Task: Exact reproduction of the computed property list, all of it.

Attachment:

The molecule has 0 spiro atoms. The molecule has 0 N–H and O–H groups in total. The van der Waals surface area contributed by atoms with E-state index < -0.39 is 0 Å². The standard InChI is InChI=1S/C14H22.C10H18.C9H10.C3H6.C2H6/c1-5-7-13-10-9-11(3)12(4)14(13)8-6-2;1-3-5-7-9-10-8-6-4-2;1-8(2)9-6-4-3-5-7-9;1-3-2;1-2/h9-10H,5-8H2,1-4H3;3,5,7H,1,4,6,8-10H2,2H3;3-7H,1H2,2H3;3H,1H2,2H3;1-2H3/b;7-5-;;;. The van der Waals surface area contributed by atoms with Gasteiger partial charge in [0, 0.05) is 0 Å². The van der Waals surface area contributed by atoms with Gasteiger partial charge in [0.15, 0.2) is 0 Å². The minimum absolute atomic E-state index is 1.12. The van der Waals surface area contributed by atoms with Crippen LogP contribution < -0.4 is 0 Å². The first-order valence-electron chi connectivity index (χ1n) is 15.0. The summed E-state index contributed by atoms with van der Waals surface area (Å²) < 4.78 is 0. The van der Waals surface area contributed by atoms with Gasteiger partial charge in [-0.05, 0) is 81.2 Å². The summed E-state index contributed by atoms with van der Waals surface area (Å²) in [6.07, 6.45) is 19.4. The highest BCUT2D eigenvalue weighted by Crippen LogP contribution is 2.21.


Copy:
The molecule has 0 spiro atoms. The molecule has 0 N–H and O–H groups in total. The van der Waals surface area contributed by atoms with E-state index < -0.39 is 0 Å². The standard InChI is InChI=1S/C14H22.C10H18.C9H10.C3H6.C2H6/c1-5-7-13-10-9-11(3)12(4)14(13)8-6-2;1-3-5-7-9-10-8-6-4-2;1-8(2)9-6-4-3-5-7-9;1-3-2;1-2/h9-10H,5-8H2,1-4H3;3,5,7H,1,4,6,8-10H2,2H3;3-7H,1H2,2H3;3H,1H2,2H3;1-2H3/b;7-5-;;;. The van der Waals surface area contributed by atoms with Gasteiger partial charge in [0, 0.05) is 0 Å². The van der Waals surface area contributed by atoms with Gasteiger partial charge in [0.15, 0.2) is 0 Å². The minimum absolute atomic E-state index is 1.12. The van der Waals surface area contributed by atoms with Crippen LogP contribution < -0.4 is 0 Å². The first-order valence-electron chi connectivity index (χ1n) is 15.0. The summed E-state index contributed by atoms with van der Waals surface area (Å²) < 4.78 is 0. The van der Waals surface area contributed by atoms with Gasteiger partial charge in [-0.05, 0) is 81.2 Å². The summed E-state index contributed by atoms with van der Waals surface area (Å²) in [6.07, 6.45) is 19.4. The highest BCUT2D eigenvalue weighted by Crippen LogP contribution is 2.21.